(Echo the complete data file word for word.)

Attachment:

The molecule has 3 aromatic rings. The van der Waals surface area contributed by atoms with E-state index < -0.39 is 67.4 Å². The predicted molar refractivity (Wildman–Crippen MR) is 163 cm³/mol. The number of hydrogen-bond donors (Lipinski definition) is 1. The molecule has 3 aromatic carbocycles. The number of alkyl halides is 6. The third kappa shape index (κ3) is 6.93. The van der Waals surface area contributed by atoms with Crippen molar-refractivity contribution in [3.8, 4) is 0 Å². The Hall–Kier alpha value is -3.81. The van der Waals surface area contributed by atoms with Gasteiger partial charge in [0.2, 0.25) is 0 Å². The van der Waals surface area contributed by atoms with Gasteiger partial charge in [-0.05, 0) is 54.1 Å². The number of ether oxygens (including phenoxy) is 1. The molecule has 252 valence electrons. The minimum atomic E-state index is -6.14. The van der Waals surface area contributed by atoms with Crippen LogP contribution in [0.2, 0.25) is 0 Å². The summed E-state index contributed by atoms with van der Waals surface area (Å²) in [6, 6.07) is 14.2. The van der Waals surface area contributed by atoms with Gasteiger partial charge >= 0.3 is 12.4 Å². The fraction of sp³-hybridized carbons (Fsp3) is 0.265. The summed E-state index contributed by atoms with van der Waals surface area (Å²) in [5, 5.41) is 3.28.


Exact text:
The molecule has 3 aromatic rings. The van der Waals surface area contributed by atoms with E-state index < -0.39 is 67.4 Å². The predicted molar refractivity (Wildman–Crippen MR) is 163 cm³/mol. The number of hydrogen-bond donors (Lipinski definition) is 1. The molecule has 3 aromatic carbocycles. The number of alkyl halides is 6. The third kappa shape index (κ3) is 6.93. The van der Waals surface area contributed by atoms with Crippen molar-refractivity contribution in [3.8, 4) is 0 Å². The Hall–Kier alpha value is -3.81. The van der Waals surface area contributed by atoms with Gasteiger partial charge in [0.2, 0.25) is 0 Å². The van der Waals surface area contributed by atoms with Gasteiger partial charge in [-0.05, 0) is 54.1 Å². The number of ether oxygens (including phenoxy) is 1. The molecule has 252 valence electrons. The minimum atomic E-state index is -6.14. The van der Waals surface area contributed by atoms with Crippen LogP contribution in [0.2, 0.25) is 0 Å². The summed E-state index contributed by atoms with van der Waals surface area (Å²) in [6, 6.07) is 14.2. The van der Waals surface area contributed by atoms with Gasteiger partial charge >= 0.3 is 12.4 Å². The fraction of sp³-hybridized carbons (Fsp3) is 0.265. The summed E-state index contributed by atoms with van der Waals surface area (Å²) in [5, 5.41) is 3.28.